A $50,000 contribution to Mayor Rick Kriseman’s releection campaign from the Tampa Bay Rays is the latest monster donation in a mayoral race that long ago pierced stratospheric heights in spending, obliterating previous records for Sunshine City elections by an exponential amount.
The Rays, both as a team and through individual donations by owner Stu Sternberg and executives, have donated at least $81,500 to Kriseman. Their latest, and largest, contribution on Sept. 22 went to Kriseman’s Sunrise political action committee.
Both former mayor Rick Baker and Kriseman have raised nearly $2.5 million in their quest for the right to preside over Florida’s fifth largest city for four years.
And most observers expect the total cash haul to finish well north of $3 million by the Nov. 7 election.
Kriseman traveled to Puerto Rico Wednesday with Rays officials on a relief mission. But both the mayor and the team had prepared statements about the cash infusion at the ready.
Kriseman said he was grateful for the team’s support, calling them a “great partner.”
“We are a better city for having them. The work they do to uplift our city makes the sun shine a little brighter on St. Petersburg,” Kriseman’s statement read.
Rays President Brian Auld praised Kriseman’s “bold leadership,” in his statement.
“We strongly support his commitment to inclusion and diversity, his work on poverty reduction, and his emphasis on regional cooperation. The City is flourishing, and Mayor Kriseman is the right leader for continued growth and prosperity,” Auld wrote.
Baker released a statement criticizing Kriseman’s advocacy of a three-year agreement to allow the Rays to explore stadium options outside the city. That January 2016 agreement was approved by City Council. Baker’s statement appears to suggest a linkage between the deal and the Rays’ financial support of the mayor’s campaign.
“Rick Kriseman’s giveaway of the Rays’ contract was a bad deal for the city period. I’ll let other draw their own conclusions from the campaign contributions that followed,” Baker said.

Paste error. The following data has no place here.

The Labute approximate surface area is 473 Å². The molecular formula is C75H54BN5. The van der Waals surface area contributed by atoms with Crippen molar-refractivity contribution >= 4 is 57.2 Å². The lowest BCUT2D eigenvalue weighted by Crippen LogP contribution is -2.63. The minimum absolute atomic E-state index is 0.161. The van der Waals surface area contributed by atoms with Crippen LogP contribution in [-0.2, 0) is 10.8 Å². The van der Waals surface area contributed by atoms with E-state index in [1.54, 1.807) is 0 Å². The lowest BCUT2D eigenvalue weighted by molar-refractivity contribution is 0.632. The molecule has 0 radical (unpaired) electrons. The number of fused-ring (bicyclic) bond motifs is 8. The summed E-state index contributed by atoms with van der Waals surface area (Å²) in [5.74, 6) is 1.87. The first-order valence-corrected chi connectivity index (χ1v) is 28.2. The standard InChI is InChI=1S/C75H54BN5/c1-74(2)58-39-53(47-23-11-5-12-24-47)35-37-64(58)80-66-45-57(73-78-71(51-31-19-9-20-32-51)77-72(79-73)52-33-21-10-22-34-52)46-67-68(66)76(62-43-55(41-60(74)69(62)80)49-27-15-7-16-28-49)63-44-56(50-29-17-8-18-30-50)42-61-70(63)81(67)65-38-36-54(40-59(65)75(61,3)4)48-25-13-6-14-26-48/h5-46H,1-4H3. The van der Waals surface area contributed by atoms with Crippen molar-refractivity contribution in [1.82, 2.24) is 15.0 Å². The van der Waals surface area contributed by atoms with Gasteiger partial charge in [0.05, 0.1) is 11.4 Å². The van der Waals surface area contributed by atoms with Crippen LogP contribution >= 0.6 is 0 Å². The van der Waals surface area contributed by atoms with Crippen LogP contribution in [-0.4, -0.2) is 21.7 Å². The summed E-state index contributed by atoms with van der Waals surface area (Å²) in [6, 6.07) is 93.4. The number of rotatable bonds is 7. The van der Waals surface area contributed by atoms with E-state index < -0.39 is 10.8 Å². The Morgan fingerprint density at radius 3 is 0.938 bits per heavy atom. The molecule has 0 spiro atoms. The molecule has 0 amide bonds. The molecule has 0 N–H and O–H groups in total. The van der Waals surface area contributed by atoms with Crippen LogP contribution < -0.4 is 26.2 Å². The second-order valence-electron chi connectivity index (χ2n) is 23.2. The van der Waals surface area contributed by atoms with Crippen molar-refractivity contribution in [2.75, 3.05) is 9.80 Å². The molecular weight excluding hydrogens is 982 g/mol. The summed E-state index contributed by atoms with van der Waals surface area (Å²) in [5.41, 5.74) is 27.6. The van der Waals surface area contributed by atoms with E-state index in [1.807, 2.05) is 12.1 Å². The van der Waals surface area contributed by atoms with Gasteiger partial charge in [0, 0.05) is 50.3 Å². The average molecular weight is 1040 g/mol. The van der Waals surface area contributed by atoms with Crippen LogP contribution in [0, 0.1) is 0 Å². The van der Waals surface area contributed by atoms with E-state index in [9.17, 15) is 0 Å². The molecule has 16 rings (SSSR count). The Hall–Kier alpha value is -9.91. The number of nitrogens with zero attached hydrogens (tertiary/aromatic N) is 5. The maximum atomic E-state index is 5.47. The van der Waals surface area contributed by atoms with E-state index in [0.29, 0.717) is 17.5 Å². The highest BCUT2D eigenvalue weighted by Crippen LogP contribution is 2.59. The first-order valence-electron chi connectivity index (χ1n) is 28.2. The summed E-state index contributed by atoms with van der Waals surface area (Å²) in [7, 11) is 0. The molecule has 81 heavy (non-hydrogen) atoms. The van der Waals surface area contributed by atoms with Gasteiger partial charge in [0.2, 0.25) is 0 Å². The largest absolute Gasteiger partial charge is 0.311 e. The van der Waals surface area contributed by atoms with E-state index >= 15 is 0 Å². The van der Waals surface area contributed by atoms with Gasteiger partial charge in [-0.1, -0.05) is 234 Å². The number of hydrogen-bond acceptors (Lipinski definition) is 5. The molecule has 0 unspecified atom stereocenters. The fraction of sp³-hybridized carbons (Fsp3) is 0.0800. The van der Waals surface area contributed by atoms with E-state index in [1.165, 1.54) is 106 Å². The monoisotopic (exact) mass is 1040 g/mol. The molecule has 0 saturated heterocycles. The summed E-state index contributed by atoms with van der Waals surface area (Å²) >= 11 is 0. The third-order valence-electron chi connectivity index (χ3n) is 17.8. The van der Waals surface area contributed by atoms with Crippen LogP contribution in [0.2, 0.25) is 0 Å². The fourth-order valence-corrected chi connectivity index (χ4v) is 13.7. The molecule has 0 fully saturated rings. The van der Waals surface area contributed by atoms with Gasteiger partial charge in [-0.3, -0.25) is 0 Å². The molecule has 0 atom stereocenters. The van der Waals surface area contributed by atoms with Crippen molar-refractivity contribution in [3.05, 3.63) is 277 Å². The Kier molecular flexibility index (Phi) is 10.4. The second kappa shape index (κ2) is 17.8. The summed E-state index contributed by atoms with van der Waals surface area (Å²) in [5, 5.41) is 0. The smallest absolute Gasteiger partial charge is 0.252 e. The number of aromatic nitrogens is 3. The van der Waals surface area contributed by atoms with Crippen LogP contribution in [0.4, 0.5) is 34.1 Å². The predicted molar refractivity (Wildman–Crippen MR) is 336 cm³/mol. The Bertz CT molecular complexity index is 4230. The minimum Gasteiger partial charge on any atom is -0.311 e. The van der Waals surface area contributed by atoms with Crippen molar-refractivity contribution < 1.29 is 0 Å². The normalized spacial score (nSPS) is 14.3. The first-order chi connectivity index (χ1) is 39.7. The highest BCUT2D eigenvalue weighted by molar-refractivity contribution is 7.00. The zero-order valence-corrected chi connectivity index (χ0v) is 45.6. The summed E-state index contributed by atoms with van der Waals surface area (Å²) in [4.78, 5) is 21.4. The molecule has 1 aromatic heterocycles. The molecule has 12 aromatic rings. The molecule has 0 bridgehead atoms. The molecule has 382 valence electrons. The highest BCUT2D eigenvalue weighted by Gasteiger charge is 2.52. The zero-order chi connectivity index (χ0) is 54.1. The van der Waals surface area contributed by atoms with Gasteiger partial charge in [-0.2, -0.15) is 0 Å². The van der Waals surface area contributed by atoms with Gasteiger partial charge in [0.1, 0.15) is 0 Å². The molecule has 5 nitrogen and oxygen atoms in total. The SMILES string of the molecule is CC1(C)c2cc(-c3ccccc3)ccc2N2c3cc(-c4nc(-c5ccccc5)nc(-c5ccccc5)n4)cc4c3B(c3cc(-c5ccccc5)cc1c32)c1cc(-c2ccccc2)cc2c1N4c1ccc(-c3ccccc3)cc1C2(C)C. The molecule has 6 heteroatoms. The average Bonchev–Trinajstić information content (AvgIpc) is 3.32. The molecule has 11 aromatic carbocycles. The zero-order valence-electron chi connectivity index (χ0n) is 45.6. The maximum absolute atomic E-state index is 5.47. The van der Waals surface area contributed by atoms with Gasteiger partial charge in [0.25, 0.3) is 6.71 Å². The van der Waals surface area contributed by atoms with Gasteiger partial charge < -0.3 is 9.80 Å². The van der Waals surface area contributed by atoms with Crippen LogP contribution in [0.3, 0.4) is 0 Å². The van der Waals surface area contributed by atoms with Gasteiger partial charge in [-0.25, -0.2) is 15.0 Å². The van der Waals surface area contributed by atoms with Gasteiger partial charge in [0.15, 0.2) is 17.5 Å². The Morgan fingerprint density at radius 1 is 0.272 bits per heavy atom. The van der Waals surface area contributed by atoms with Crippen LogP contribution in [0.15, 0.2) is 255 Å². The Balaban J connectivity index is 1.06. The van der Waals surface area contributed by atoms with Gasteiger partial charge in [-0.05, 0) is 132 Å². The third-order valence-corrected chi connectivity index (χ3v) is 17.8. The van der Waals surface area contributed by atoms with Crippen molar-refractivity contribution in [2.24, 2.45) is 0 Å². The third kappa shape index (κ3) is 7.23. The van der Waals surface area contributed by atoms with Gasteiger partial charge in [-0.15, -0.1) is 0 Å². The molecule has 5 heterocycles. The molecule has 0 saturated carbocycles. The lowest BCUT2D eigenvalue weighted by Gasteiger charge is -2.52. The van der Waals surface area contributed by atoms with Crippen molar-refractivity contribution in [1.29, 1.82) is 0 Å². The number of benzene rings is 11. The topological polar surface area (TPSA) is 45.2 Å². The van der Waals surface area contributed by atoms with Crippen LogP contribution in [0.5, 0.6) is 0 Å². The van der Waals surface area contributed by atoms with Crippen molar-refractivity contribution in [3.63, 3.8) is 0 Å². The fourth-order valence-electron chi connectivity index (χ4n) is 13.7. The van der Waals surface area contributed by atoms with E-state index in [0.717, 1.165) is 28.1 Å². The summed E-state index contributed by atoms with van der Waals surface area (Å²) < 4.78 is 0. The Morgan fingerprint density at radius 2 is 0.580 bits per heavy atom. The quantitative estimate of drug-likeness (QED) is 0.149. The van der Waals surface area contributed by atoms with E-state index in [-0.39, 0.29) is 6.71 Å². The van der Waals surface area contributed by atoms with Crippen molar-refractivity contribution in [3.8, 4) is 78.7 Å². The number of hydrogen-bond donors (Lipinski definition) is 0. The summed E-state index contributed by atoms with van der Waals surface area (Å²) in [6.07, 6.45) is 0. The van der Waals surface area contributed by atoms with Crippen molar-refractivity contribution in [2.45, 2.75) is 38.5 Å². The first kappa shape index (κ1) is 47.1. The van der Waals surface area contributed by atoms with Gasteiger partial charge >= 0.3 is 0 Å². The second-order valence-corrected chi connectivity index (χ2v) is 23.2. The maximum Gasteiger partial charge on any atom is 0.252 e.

Last month, Baker’s PAC, Seamless Florida, received a $50,000 donation from Conservative Principles for Florida, a Coral Gables -based PAC.
Overall, Baker has raised more than $1.4 million through individual contributions and donations to his Seamless Florida PAC. Kriseman has raised nearly $1.1 million in individual contributions and donations to his Sunrise PAC. Both totals are through the end of September.
Earlier in the campaign, some Kriseman supporters called on Baker to recuse himself from any future negotiations with his current boss, Tampa Bay Rowdies owner Bill Edwards if he were to become mayor. Edwards has donated at least $50,000 to Baker.
Baker said he would not recuse himself from negotiating a possible stadium deal with the Rowdies or possible changes to the Mahaffey Theater contract with Edwards, whose company manages the theater. Baker said the money, and his professional ties to Edwards, wouldn’t compromise his ability to negotiate for the city’s best interests.
City Council member Karl Nurse, who supports Kriseman, was one of the loudest voices calling for Baker to avoid future dealings with Edwards if he won.
On Wednesday, Nurse said he would have to think about asking the mayor to do the same.
Kriseman has nevered work for the Rays, Nurse noted.
But the mayor did champion the deal to let the team look for a new ballpark outside St. Petersburg. The Rays are reportedly close to selecting a site in Tampa.
“It’s not apples to apples,” Nurse said. “It’s still not a great place to be.”
Last week, the City Council passed a controversial ordinance that would limit donations from individuals to a single PAC to $5,000 a year. City attorneys have argued that the ordinance was unconstitutional and will likely prompt expensive lawsuits that could cost the city millions.
Kriseman supported the measure, calling it “righteous.” Baker opposed it and charged Kriseman with hypocrisy for championing reform while raking in cash. The ordinance won’t take effect until January, exempting the current race.
The huge amounts spending in the mayor’s race is precisely why the ordinance was worth the legal risk, Nurse said.
“I think you’re seeing this and the Edwards (donations) and large donations from people who do business with the city. That’s the inherent economic conflict. That citizens indirectly pay when their local campaigns are financed by people who have economic interests in the results,” Nurse said.